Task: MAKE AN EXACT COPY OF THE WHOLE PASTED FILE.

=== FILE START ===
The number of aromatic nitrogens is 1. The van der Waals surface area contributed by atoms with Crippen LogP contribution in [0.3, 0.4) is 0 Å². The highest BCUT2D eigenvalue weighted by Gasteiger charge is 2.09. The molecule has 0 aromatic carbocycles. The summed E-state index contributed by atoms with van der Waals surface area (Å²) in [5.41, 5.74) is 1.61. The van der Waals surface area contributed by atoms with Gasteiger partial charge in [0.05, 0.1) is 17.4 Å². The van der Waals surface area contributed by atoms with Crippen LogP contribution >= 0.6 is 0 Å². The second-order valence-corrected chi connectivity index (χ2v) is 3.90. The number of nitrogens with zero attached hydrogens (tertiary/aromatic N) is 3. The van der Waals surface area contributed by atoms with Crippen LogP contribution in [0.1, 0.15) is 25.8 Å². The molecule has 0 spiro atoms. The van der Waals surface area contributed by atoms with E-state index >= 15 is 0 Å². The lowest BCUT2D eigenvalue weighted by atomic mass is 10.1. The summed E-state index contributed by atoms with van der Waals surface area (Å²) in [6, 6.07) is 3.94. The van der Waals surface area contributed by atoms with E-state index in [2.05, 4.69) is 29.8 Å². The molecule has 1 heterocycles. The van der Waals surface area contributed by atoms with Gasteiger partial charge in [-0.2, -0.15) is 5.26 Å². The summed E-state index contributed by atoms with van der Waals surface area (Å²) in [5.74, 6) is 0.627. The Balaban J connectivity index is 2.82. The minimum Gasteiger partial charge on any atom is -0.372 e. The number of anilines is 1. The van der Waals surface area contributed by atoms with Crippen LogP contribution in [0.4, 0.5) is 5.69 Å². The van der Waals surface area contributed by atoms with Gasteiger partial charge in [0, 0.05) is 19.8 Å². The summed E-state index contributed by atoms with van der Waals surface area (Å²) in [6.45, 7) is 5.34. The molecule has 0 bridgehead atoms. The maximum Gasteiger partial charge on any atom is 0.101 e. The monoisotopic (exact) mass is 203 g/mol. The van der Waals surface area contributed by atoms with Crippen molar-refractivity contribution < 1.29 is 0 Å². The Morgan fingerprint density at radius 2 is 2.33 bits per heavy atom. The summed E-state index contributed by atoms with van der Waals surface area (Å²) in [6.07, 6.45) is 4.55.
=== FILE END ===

The number of aromatic nitrogens is 1. The van der Waals surface area contributed by atoms with Crippen LogP contribution in [0.3, 0.4) is 0 Å². The highest BCUT2D eigenvalue weighted by Gasteiger charge is 2.09. The molecule has 0 aromatic carbocycles. The summed E-state index contributed by atoms with van der Waals surface area (Å²) in [5.41, 5.74) is 1.61. The van der Waals surface area contributed by atoms with Gasteiger partial charge in [0.05, 0.1) is 17.4 Å². The van der Waals surface area contributed by atoms with Crippen LogP contribution >= 0.6 is 0 Å². The second-order valence-corrected chi connectivity index (χ2v) is 3.90. The number of nitrogens with zero attached hydrogens (tertiary/aromatic N) is 3. The van der Waals surface area contributed by atoms with Crippen LogP contribution in [0.1, 0.15) is 25.8 Å². The molecule has 0 spiro atoms. The van der Waals surface area contributed by atoms with E-state index >= 15 is 0 Å². The lowest BCUT2D eigenvalue weighted by atomic mass is 10.1. The summed E-state index contributed by atoms with van der Waals surface area (Å²) in [6, 6.07) is 3.94. The van der Waals surface area contributed by atoms with E-state index in [2.05, 4.69) is 29.8 Å². The molecule has 1 heterocycles. The van der Waals surface area contributed by atoms with Gasteiger partial charge in [-0.2, -0.15) is 5.26 Å². The summed E-state index contributed by atoms with van der Waals surface area (Å²) in [5.74, 6) is 0.627. The Balaban J connectivity index is 2.82. The minimum Gasteiger partial charge on any atom is -0.372 e. The number of anilines is 1. The van der Waals surface area contributed by atoms with Crippen LogP contribution in [0.4, 0.5) is 5.69 Å². The van der Waals surface area contributed by atoms with Gasteiger partial charge in [0, 0.05) is 19.8 Å². The summed E-state index contributed by atoms with van der Waals surface area (Å²) in [6.45, 7) is 5.34. The molecule has 0 bridgehead atoms. The maximum Gasteiger partial charge on any atom is 0.101 e. The monoisotopic (exact) mass is 203 g/mol. The van der Waals surface area contributed by atoms with Crippen molar-refractivity contribution < 1.29 is 0 Å². The Morgan fingerprint density at radius 2 is 2.33 bits per heavy atom. The summed E-state index contributed by atoms with van der Waals surface area (Å²) in [6.07, 6.45) is 4.55.